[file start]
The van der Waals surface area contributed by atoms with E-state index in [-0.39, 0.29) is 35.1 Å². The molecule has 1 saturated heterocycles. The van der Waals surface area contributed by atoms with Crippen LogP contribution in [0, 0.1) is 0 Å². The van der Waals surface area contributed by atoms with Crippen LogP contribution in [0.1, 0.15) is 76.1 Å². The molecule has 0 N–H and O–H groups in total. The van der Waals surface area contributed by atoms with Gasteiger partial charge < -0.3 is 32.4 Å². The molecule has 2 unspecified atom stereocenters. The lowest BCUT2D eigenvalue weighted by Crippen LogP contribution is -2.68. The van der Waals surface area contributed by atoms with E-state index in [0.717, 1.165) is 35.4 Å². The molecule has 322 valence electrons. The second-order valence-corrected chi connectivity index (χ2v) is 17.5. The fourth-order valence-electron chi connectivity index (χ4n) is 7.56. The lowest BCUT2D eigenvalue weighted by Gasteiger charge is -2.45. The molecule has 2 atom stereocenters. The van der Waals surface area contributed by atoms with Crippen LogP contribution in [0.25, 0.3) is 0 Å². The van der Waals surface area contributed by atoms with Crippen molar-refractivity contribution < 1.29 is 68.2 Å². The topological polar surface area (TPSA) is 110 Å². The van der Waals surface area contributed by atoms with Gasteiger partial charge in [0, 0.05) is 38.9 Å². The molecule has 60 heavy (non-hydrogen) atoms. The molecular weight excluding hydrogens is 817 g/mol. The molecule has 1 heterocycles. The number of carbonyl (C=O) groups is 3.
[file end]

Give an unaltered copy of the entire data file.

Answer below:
The van der Waals surface area contributed by atoms with E-state index in [-0.39, 0.29) is 35.1 Å². The molecule has 1 saturated heterocycles. The van der Waals surface area contributed by atoms with Crippen LogP contribution in [0, 0.1) is 0 Å². The van der Waals surface area contributed by atoms with Crippen LogP contribution in [0.1, 0.15) is 76.1 Å². The molecule has 0 N–H and O–H groups in total. The van der Waals surface area contributed by atoms with Gasteiger partial charge < -0.3 is 32.4 Å². The molecule has 2 unspecified atom stereocenters. The lowest BCUT2D eigenvalue weighted by Crippen LogP contribution is -2.68. The van der Waals surface area contributed by atoms with E-state index in [0.717, 1.165) is 35.4 Å². The molecule has 322 valence electrons. The second-order valence-corrected chi connectivity index (χ2v) is 17.5. The fourth-order valence-electron chi connectivity index (χ4n) is 7.56. The lowest BCUT2D eigenvalue weighted by Gasteiger charge is -2.45. The molecule has 2 atom stereocenters. The van der Waals surface area contributed by atoms with Crippen LogP contribution in [0.25, 0.3) is 0 Å². The van der Waals surface area contributed by atoms with Crippen molar-refractivity contribution < 1.29 is 68.2 Å². The topological polar surface area (TPSA) is 110 Å². The van der Waals surface area contributed by atoms with Gasteiger partial charge in [0, 0.05) is 38.9 Å². The molecule has 60 heavy (non-hydrogen) atoms. The molecular weight excluding hydrogens is 817 g/mol. The molecule has 1 heterocycles. The number of carbonyl (C=O) groups is 3.